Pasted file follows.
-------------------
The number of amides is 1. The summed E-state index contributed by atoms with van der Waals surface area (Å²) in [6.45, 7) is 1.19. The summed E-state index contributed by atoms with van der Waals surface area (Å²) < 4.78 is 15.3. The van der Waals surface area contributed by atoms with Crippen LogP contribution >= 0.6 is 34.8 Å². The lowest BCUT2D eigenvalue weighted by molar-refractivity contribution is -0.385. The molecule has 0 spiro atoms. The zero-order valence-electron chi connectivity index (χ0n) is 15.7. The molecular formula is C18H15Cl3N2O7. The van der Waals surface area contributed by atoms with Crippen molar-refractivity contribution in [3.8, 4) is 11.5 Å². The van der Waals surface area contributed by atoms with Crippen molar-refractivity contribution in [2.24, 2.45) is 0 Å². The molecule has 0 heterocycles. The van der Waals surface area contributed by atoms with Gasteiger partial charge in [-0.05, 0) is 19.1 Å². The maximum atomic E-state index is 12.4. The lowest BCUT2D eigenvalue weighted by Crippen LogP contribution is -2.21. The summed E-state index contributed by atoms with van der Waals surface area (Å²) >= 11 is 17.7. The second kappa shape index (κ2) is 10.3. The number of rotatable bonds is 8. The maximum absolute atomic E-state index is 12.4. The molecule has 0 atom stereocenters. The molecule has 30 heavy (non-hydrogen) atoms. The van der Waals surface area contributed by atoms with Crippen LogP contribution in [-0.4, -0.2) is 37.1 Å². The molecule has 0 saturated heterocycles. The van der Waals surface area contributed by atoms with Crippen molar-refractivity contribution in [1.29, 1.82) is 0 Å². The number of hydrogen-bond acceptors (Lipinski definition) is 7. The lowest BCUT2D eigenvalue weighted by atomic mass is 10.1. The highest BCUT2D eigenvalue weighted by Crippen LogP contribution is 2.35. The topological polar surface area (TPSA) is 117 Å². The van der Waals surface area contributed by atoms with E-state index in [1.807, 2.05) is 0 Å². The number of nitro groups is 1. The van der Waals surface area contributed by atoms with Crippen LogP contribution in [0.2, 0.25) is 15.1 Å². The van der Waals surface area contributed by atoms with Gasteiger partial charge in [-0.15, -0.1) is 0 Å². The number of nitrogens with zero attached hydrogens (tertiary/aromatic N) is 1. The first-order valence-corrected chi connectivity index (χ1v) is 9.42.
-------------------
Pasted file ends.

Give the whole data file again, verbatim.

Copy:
The number of amides is 1. The summed E-state index contributed by atoms with van der Waals surface area (Å²) in [6.45, 7) is 1.19. The summed E-state index contributed by atoms with van der Waals surface area (Å²) < 4.78 is 15.3. The van der Waals surface area contributed by atoms with Crippen LogP contribution >= 0.6 is 34.8 Å². The lowest BCUT2D eigenvalue weighted by molar-refractivity contribution is -0.385. The molecule has 0 spiro atoms. The zero-order valence-electron chi connectivity index (χ0n) is 15.7. The molecular formula is C18H15Cl3N2O7. The van der Waals surface area contributed by atoms with Crippen molar-refractivity contribution in [3.8, 4) is 11.5 Å². The van der Waals surface area contributed by atoms with Crippen molar-refractivity contribution in [2.24, 2.45) is 0 Å². The molecule has 0 heterocycles. The van der Waals surface area contributed by atoms with Gasteiger partial charge in [-0.05, 0) is 19.1 Å². The maximum atomic E-state index is 12.4. The lowest BCUT2D eigenvalue weighted by Crippen LogP contribution is -2.21. The summed E-state index contributed by atoms with van der Waals surface area (Å²) >= 11 is 17.7. The second kappa shape index (κ2) is 10.3. The number of rotatable bonds is 8. The maximum absolute atomic E-state index is 12.4. The molecule has 0 atom stereocenters. The molecule has 30 heavy (non-hydrogen) atoms. The van der Waals surface area contributed by atoms with Crippen LogP contribution in [-0.4, -0.2) is 37.1 Å². The molecule has 0 saturated heterocycles. The van der Waals surface area contributed by atoms with Crippen molar-refractivity contribution in [1.29, 1.82) is 0 Å². The number of hydrogen-bond acceptors (Lipinski definition) is 7. The lowest BCUT2D eigenvalue weighted by atomic mass is 10.1. The highest BCUT2D eigenvalue weighted by Crippen LogP contribution is 2.35. The topological polar surface area (TPSA) is 117 Å². The van der Waals surface area contributed by atoms with E-state index in [1.807, 2.05) is 0 Å². The number of nitro groups is 1. The van der Waals surface area contributed by atoms with Crippen LogP contribution in [0.2, 0.25) is 15.1 Å². The van der Waals surface area contributed by atoms with Gasteiger partial charge in [-0.15, -0.1) is 0 Å². The number of nitrogens with zero attached hydrogens (tertiary/aromatic N) is 1. The first-order valence-corrected chi connectivity index (χ1v) is 9.42.